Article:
Company: Giaura

The Dutch start-up company Giaura is a spin-off from an ESA project that uses a specially tailored carbon dioxide (CO2) sorbent in a system to recycle spacecraft cabin air. The plan is to use this sorbent to capture CO2 directly from the atmosphere.

Giaura CO2-capture system

Around the world million of tons of CO2 are produced yearly to be used in production of carbonated beverages and the growth of greenhouse crops.

This CO2 is produced through chemical reaction adding to the overall level of greenhouse gas in the atmosphere. But why not use the overly abundant CO2 in the atmosphere instead?

IEA World Energy Outlook 2009
World energy outlook

Giaura's ambition is to develop a system that can capture and store CO2 from the Earth's atmosphere for such use on Earth. This is also expressed in the company name composed of the Greek word for Earth in English 'Gia' and to its aura 'ie', its atmosphere.

Giaura is supported by ESA Business Incubation Centre Noordwijk to develop a small CO2 capture demonstrator.

Project: The Giaura System – atmospheric CO2-capture

Giaura will use an ESA's CO2-sorbent recycle technology in their CO2-capture system. The sorbent is extremely porous and has a binding energy just high enough to capture the CO2-molecules, but not so high that it will make it too energy-costly to remove the CO2 again in the regeneration process.

Illustration of human CO2 use on Earth
Use of CO2

The sorbent has a long lifetime and can be regenerated many times, for re-use, without losing its performance. The key issues for Giaura's CO2-capture system are ensuring a high-quality CO2 supply and making the system energy-efficient.

The primary target areas for the system will be the greenhouse sector, chemical companies and possibly other novel fields such as the cement industry.

Giaura plan to sell individual CO2-capture plants which then can be tailored to meet the customers' specific needs and maintained by Giaura.

The advantages for the user will be an independent supply of CO2 of high purity which over time will lead to lower cost. Ancillary benefits of using such a system could also include tax benefits from governments for using a clean technology and reducing CO2 emissions.

CO2 adsorption test
Adsorption test

With the CO2-capture system, Giaura proposes a more environmentally friendly method of producing CO2. In the long term, the method could also be a solution to sequester atmospheric CO2 in products such as cement or in a future process of turning atmospheric CO2 into green fuels.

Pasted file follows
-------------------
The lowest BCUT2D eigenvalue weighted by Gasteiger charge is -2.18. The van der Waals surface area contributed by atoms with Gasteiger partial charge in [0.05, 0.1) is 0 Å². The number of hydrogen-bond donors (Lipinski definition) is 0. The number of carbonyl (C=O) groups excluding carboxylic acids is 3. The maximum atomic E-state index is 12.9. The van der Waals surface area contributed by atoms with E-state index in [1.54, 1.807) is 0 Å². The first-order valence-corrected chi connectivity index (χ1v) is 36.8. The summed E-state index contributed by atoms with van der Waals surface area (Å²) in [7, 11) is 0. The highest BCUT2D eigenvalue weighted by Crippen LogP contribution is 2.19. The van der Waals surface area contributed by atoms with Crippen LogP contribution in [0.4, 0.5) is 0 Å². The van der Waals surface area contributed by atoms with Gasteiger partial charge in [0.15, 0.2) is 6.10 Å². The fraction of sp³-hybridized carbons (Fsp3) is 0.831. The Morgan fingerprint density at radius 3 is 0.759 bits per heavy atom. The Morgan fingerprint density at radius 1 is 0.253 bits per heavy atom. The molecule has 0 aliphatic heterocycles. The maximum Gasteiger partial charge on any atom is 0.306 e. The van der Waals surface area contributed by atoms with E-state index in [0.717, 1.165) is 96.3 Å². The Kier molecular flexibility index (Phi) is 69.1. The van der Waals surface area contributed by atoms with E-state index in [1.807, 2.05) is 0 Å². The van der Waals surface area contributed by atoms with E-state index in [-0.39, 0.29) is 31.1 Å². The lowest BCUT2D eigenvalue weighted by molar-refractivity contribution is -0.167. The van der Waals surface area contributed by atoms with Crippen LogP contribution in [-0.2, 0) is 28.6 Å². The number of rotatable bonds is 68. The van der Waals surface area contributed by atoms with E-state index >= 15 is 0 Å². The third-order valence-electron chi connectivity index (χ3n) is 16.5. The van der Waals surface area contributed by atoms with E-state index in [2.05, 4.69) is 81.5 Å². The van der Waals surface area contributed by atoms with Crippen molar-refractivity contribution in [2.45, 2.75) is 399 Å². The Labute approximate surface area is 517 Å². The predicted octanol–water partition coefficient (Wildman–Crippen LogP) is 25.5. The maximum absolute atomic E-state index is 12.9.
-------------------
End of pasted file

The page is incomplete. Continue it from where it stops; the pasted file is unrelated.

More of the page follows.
Ultimately, the Giaura system could help in address the global climate change problem. The method of direct atmospheric CO2 capture could be an element in a climate change mitigation plan especially if more applications for CO2 use are developed.

From space to industry

Giaura will use the technology developed by ESA to recycle carbon dioxide (CO2) in a spacecraft cabin. This is done by using a specially tailored sorbent to capture the CO2.

ESA Business Incubation

Max Beaumont, co-founder and managing director of Giaura
Max Beaumont

The start-up company Giaura is hosted at the ESA Business Incubation Centre (BIC) Noordwijk, The Netherlands, initially to develop a small demonstrator. As part of the incubation programme, Giaura receives funding to develop the technical and IPR sides of the business as well as getting access to ESA's testing equipment and expertise,

Anthony Thirkettle, co-founder of Giaura
Anthony Thirkettle

During the incubation period Giaura will be testing a CO2 sorbent under atmospheric conditions to characterise its performance. The company will also be working on a system design that can be implemented on the market, as well a conducting a more in depth study of the CO2 market as well as of other novel applications.


Max Beaumont, Managing Director
Tel: +31(0)71 565 7733

Anthony Thirkettle, Co-founder
Tel: +31(0)715657733

ESA BIC Noordwijk office:

ESTEC - mb026
Keplerlaan 1
PO Box 299
2200 AG Noordijwk ZH
The Netherlands

Tel: +31(0)71 565 7733
Fax: +31(0)71 565 6635

Giaura website

Last update: 16 July 2011

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